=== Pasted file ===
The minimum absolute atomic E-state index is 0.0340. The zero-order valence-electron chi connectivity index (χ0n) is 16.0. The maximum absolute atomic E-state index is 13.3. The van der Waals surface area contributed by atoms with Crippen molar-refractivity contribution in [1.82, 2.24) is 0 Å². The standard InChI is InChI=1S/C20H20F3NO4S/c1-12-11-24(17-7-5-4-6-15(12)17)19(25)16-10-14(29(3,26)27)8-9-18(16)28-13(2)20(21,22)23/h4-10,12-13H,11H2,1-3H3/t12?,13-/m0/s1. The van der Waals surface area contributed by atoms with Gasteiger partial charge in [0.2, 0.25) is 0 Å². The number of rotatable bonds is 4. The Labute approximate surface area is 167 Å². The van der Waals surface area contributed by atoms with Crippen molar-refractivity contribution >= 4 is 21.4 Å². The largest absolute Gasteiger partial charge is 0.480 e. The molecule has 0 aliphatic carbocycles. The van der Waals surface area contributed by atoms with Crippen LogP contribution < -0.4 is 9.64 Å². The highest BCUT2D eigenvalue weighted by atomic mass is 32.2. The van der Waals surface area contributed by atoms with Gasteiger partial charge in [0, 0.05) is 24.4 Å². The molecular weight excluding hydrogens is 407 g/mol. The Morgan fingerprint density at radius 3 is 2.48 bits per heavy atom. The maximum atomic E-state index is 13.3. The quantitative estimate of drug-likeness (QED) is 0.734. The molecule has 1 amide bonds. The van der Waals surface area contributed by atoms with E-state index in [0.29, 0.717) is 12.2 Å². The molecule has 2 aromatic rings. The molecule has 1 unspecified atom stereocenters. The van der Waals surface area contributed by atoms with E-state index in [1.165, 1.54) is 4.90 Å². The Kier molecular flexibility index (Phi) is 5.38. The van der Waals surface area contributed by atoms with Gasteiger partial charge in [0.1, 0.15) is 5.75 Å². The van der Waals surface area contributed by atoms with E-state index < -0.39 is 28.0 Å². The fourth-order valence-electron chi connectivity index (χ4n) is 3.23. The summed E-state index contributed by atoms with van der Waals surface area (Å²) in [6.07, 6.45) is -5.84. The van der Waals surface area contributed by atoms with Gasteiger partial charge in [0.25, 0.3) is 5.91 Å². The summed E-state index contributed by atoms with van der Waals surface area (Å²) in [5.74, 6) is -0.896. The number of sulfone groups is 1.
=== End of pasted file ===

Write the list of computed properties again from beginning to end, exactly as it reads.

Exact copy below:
The minimum absolute atomic E-state index is 0.0340. The zero-order valence-electron chi connectivity index (χ0n) is 16.0. The maximum absolute atomic E-state index is 13.3. The van der Waals surface area contributed by atoms with Crippen molar-refractivity contribution in [1.82, 2.24) is 0 Å². The standard InChI is InChI=1S/C20H20F3NO4S/c1-12-11-24(17-7-5-4-6-15(12)17)19(25)16-10-14(29(3,26)27)8-9-18(16)28-13(2)20(21,22)23/h4-10,12-13H,11H2,1-3H3/t12?,13-/m0/s1. The van der Waals surface area contributed by atoms with Gasteiger partial charge in [0.2, 0.25) is 0 Å². The number of rotatable bonds is 4. The Labute approximate surface area is 167 Å². The van der Waals surface area contributed by atoms with Crippen molar-refractivity contribution >= 4 is 21.4 Å². The largest absolute Gasteiger partial charge is 0.480 e. The molecule has 0 aliphatic carbocycles. The van der Waals surface area contributed by atoms with Crippen LogP contribution < -0.4 is 9.64 Å². The highest BCUT2D eigenvalue weighted by atomic mass is 32.2. The van der Waals surface area contributed by atoms with Gasteiger partial charge in [0, 0.05) is 24.4 Å². The molecular weight excluding hydrogens is 407 g/mol. The Morgan fingerprint density at radius 3 is 2.48 bits per heavy atom. The maximum atomic E-state index is 13.3. The quantitative estimate of drug-likeness (QED) is 0.734. The molecule has 1 amide bonds. The van der Waals surface area contributed by atoms with E-state index in [0.29, 0.717) is 12.2 Å². The molecule has 2 aromatic rings. The molecule has 1 unspecified atom stereocenters. The van der Waals surface area contributed by atoms with E-state index in [1.165, 1.54) is 4.90 Å². The Kier molecular flexibility index (Phi) is 5.38. The van der Waals surface area contributed by atoms with Gasteiger partial charge in [0.1, 0.15) is 5.75 Å². The van der Waals surface area contributed by atoms with E-state index < -0.39 is 28.0 Å². The fourth-order valence-electron chi connectivity index (χ4n) is 3.23. The summed E-state index contributed by atoms with van der Waals surface area (Å²) in [6.07, 6.45) is -5.84. The van der Waals surface area contributed by atoms with Gasteiger partial charge in [0.25, 0.3) is 5.91 Å². The summed E-state index contributed by atoms with van der Waals surface area (Å²) in [5.74, 6) is -0.896. The number of sulfone groups is 1.